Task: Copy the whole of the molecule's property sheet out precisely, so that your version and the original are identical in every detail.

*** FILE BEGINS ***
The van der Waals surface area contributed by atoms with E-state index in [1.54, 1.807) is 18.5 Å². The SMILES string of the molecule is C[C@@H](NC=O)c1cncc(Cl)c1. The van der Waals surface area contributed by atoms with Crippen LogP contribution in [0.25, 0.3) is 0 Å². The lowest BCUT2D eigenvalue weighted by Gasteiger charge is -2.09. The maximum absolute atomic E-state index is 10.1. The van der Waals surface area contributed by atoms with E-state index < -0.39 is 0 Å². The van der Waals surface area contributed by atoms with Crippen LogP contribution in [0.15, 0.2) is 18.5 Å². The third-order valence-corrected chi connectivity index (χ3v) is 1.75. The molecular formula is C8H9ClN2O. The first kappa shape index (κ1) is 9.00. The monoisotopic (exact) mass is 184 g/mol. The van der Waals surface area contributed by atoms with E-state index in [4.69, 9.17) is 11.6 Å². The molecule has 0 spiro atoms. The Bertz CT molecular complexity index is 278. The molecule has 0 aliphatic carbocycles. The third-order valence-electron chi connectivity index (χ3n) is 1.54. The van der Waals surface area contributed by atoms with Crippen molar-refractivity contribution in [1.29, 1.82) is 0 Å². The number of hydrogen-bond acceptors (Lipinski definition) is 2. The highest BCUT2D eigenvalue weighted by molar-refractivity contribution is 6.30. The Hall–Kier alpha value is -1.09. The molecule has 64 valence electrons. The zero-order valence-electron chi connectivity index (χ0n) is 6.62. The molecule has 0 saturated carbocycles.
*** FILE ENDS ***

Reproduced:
The van der Waals surface area contributed by atoms with E-state index in [1.54, 1.807) is 18.5 Å². The SMILES string of the molecule is C[C@@H](NC=O)c1cncc(Cl)c1. The van der Waals surface area contributed by atoms with Crippen LogP contribution in [0.25, 0.3) is 0 Å². The lowest BCUT2D eigenvalue weighted by Gasteiger charge is -2.09. The maximum absolute atomic E-state index is 10.1. The van der Waals surface area contributed by atoms with E-state index < -0.39 is 0 Å². The van der Waals surface area contributed by atoms with Crippen LogP contribution in [0.15, 0.2) is 18.5 Å². The third-order valence-corrected chi connectivity index (χ3v) is 1.75. The molecular formula is C8H9ClN2O. The first kappa shape index (κ1) is 9.00. The monoisotopic (exact) mass is 184 g/mol. The van der Waals surface area contributed by atoms with E-state index in [4.69, 9.17) is 11.6 Å². The molecule has 0 spiro atoms. The Bertz CT molecular complexity index is 278. The molecule has 0 aliphatic carbocycles. The third-order valence-electron chi connectivity index (χ3n) is 1.54. The van der Waals surface area contributed by atoms with Crippen molar-refractivity contribution in [1.29, 1.82) is 0 Å². The number of hydrogen-bond acceptors (Lipinski definition) is 2. The highest BCUT2D eigenvalue weighted by molar-refractivity contribution is 6.30. The Hall–Kier alpha value is -1.09. The molecule has 64 valence electrons. The zero-order valence-electron chi connectivity index (χ0n) is 6.62. The molecule has 0 saturated carbocycles.